I have been in Haiti for a little over a week now, and today I experienced a Gospel story in real life. You know how Jesus would walk the streets and visit different towns and neighborhoods? He would kneel down and ask what was ailing an individual, and then people who saw and heard about His miraculous touch would desperately seek His help.
Today was my first time walking with a team of student nurses through the small neighborhoods of Jacmel, Haiti. We were lead by Sister Marilyn who had visited a few people the day before and promised a return visit. They were all waiting outside on their porches and steps when we arrived, eager to receive help from this group of healers. You could see the hope in their eyes and the excitement as they called on their children and grandchildren to search for chairs, offering a place for the nurses to sit. Sister Marilyn translated as people shared their aches and pains, burdened by illnesses they couldn’t understand or afford. People would stand around and listen, curious and watchful, but then more people would start to show up, just like they would with Jesus. We would finish with one person, and then someone would lift up their child onto the porch - “She doesn’t have an appetite,” they would say, concerned for their little one. The team of nurses would then discuss the possibilities as Sister Marilyn translated their questions. After granting small doses of medication, another neighbor would bring their elderly mother. “She has terrible headaches,” they’d tell us, and then all would watch, amazed, as the nurses checked blood pressure, took temperature, and pulled bottles of medication out of their bags.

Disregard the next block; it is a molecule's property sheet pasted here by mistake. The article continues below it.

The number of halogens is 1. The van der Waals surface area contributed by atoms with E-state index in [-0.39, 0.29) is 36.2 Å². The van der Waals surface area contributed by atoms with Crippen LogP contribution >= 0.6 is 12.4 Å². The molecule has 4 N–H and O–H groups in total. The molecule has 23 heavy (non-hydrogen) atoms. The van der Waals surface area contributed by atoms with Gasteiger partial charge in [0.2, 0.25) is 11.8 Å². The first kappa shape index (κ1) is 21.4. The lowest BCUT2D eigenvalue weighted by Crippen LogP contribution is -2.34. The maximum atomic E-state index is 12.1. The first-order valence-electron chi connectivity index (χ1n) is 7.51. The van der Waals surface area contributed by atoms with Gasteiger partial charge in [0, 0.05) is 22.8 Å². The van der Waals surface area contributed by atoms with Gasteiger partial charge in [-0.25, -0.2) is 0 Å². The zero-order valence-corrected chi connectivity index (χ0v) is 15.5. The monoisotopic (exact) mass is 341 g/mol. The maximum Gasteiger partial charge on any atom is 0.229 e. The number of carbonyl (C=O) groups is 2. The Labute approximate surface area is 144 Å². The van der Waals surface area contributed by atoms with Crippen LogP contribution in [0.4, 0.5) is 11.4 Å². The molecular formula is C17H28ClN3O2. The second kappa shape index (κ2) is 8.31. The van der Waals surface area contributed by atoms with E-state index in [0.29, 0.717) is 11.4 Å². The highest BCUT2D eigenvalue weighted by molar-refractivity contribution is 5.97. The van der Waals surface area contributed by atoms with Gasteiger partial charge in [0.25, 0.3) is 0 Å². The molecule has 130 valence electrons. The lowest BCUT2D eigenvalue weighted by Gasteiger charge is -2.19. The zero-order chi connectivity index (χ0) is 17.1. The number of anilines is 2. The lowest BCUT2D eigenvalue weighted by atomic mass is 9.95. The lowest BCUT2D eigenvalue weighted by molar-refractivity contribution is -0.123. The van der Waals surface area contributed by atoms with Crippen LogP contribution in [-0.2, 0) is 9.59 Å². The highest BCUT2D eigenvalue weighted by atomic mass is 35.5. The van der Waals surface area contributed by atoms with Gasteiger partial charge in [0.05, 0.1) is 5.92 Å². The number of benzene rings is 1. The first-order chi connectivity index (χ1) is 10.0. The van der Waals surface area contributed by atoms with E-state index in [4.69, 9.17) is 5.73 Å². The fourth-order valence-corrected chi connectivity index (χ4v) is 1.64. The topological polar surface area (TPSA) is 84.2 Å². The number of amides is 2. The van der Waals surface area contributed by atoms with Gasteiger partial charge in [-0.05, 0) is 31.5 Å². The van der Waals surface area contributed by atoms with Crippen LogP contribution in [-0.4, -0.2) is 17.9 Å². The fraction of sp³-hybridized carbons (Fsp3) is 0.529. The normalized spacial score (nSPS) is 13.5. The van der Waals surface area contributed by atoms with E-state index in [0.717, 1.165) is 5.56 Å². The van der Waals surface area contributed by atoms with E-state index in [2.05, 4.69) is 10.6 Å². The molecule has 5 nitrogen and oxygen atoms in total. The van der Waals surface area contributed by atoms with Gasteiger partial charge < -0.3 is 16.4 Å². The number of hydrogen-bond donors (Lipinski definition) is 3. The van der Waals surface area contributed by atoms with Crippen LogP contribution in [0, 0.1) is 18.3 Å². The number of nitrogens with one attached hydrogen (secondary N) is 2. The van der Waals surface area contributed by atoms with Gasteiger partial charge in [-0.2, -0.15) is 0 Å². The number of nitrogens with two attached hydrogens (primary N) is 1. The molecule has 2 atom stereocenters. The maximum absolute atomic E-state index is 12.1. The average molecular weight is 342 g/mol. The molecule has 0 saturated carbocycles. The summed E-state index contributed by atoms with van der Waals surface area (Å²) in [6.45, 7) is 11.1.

We were almost finished with one home visit in particular when the small crowd parted to let a young man come through. We all winced as he walked up the steps, slowly and carefully, suffering from what looked like road burn. It turned out he had been near a propane tank when it exploded, leaving burns and blisters on his arm and face. The student nurses quickly began surveying the damage. After gathering all the necessary information, they cleaned the open skin with peroxide, then gently applied antibiotic ointment to the affected areas. When it was particularly painful, the young man would close his eyes, but his face was still covered with signs of relief, knowing that he was getting the help he needed.
As I observed the nurses and their patients, it was like watching people flock to Jesus; people with a hope big enough for miracles.